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Characteristics of Speech Sound Errors: Speech & Communication Disorders

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  • 0:05 Speech Sound Disorders
  • 0:50 Articulation Defects
  • 2:30 Phonological Process Disorder
  • 4:06 Fluency Disorder
  • 5:26 Lesson Summary
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Lesson Transcript
Instructor: Valerie Houghton, Ph.D.

Valerie holds a Ph.D. in Health Psychology.

In this lesson, we explore speech sound disorders, which include articulation deficits, phonological process disorder and fluency disorder. Also learn the characteristics of each of these disorders.

Speech Sound Disorders

Have you ever had one of those days when you felt tongue-tied? You knew what you wanted to say, but you just couldn't get the words out. For many of us, this is just a passing moment, but for some children, it is a daily condition that they cope with. In this lesson, we will discuss speech sound disorders, which include articulation defects, phonological process disorders and fluency disorder.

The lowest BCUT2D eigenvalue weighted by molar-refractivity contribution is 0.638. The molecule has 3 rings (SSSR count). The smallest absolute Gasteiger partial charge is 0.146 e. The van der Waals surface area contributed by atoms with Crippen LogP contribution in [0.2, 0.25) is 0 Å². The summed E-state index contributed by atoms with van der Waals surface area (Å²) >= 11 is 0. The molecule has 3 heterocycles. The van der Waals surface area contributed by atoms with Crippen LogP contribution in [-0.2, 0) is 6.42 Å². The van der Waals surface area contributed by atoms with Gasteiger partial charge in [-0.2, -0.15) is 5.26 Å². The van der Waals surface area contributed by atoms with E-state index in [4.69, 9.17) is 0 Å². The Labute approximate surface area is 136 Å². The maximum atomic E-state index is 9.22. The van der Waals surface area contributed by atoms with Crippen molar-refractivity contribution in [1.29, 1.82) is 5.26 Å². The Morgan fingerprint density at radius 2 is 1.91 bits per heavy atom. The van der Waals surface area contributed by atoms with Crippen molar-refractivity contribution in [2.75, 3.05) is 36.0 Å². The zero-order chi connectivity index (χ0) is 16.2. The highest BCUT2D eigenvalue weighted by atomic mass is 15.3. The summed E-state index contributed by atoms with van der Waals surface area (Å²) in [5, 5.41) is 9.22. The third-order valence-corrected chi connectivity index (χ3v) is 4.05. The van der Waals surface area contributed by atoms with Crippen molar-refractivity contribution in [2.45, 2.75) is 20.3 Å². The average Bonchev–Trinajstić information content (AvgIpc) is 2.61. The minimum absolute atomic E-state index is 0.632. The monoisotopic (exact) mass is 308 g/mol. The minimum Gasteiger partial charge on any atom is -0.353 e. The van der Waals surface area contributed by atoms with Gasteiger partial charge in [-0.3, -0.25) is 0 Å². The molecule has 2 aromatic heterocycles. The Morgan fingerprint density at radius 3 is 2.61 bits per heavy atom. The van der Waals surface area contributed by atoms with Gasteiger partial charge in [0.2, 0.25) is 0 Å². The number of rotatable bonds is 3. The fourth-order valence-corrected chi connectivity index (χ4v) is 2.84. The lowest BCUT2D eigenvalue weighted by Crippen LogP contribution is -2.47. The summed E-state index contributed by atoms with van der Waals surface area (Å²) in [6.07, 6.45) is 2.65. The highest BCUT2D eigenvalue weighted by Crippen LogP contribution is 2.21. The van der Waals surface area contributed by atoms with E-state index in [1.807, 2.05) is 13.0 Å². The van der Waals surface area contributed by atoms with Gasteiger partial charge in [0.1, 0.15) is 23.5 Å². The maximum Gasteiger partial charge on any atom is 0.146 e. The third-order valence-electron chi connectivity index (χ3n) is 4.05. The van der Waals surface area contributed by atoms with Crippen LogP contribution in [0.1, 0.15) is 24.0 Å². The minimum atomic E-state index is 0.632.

Speech is our verbal way of communicating, and it has a phonetic level as well as a phonological level. The phonetic level is also known as 'articulation' and is concerned with the act of producing consonants and vowel sounds, while the phonological level is concerned with how the brain organizes the speech sounds into patterns.

Articulation Defects

An articulation defect is a speech sound disorder that affects the phonetic level. Children with this defect will have difficulty saying certain vowels and consonants. Articulation defects are common in children and often are not permanent conditions. Articulation defects can be caused by hearing loss, allergies or anatomical problems and are typically detected in children who are between the ages of five and eight.

There are four different articulation errors that can be made when producing speech sounds: Substitutions,Omissions, Distortions and Additions. An easy way to remember these is to use the acronym SODA.

  • A speech sound error of the substitution type means that one sound is replicated for another sound. For example, 'w' is substituted for 'r,' so that 'rabbit' sounds like 'wabbit.'
  • A speech sound error of the omission type means that a sound in the word is omitted - for example, 'bown ake' for 'brown rake.'
  • A speech sound error of the distortion type means that a sound is produced in an unfamiliar way. Lisp sounds are an example of this error. A child with a lisp trying to say 'sun' might end up saying 'sssun.'
  • A speech sound error of the addition type means that an extra sound is inserted within the word - for example, 'buhlack horse' for 'black horse.'

Phonological Process Disorder

The palate of the mouth is involved in disorders such as velar fronting and backing
Velar Fronting Diagram

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